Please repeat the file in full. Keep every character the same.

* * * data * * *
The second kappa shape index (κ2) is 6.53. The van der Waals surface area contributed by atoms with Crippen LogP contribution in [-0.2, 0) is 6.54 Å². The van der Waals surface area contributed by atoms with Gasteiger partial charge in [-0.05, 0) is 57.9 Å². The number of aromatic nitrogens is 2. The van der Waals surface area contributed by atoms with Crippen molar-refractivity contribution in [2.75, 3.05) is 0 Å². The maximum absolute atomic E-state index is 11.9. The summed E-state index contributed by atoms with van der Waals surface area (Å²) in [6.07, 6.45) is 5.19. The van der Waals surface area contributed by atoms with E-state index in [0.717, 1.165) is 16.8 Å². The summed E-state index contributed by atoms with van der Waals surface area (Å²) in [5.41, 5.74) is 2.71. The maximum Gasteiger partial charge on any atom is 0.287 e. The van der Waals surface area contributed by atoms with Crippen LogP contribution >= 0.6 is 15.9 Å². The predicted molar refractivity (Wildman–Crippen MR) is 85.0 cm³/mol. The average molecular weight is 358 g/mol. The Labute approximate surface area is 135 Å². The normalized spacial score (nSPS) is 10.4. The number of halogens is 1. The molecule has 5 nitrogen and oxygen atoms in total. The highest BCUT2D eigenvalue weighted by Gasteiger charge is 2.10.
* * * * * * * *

The second kappa shape index (κ2) is 6.53. The van der Waals surface area contributed by atoms with Crippen LogP contribution in [-0.2, 0) is 6.54 Å². The van der Waals surface area contributed by atoms with Gasteiger partial charge in [-0.05, 0) is 57.9 Å². The number of aromatic nitrogens is 2. The van der Waals surface area contributed by atoms with Crippen molar-refractivity contribution in [2.75, 3.05) is 0 Å². The maximum absolute atomic E-state index is 11.9. The summed E-state index contributed by atoms with van der Waals surface area (Å²) in [6.07, 6.45) is 5.19. The van der Waals surface area contributed by atoms with E-state index in [0.717, 1.165) is 16.8 Å². The summed E-state index contributed by atoms with van der Waals surface area (Å²) in [5.41, 5.74) is 2.71. The maximum Gasteiger partial charge on any atom is 0.287 e. The van der Waals surface area contributed by atoms with Crippen LogP contribution >= 0.6 is 15.9 Å². The predicted molar refractivity (Wildman–Crippen MR) is 85.0 cm³/mol. The average molecular weight is 358 g/mol. The Labute approximate surface area is 135 Å². The normalized spacial score (nSPS) is 10.4. The number of halogens is 1. The molecule has 5 nitrogen and oxygen atoms in total. The highest BCUT2D eigenvalue weighted by Gasteiger charge is 2.10.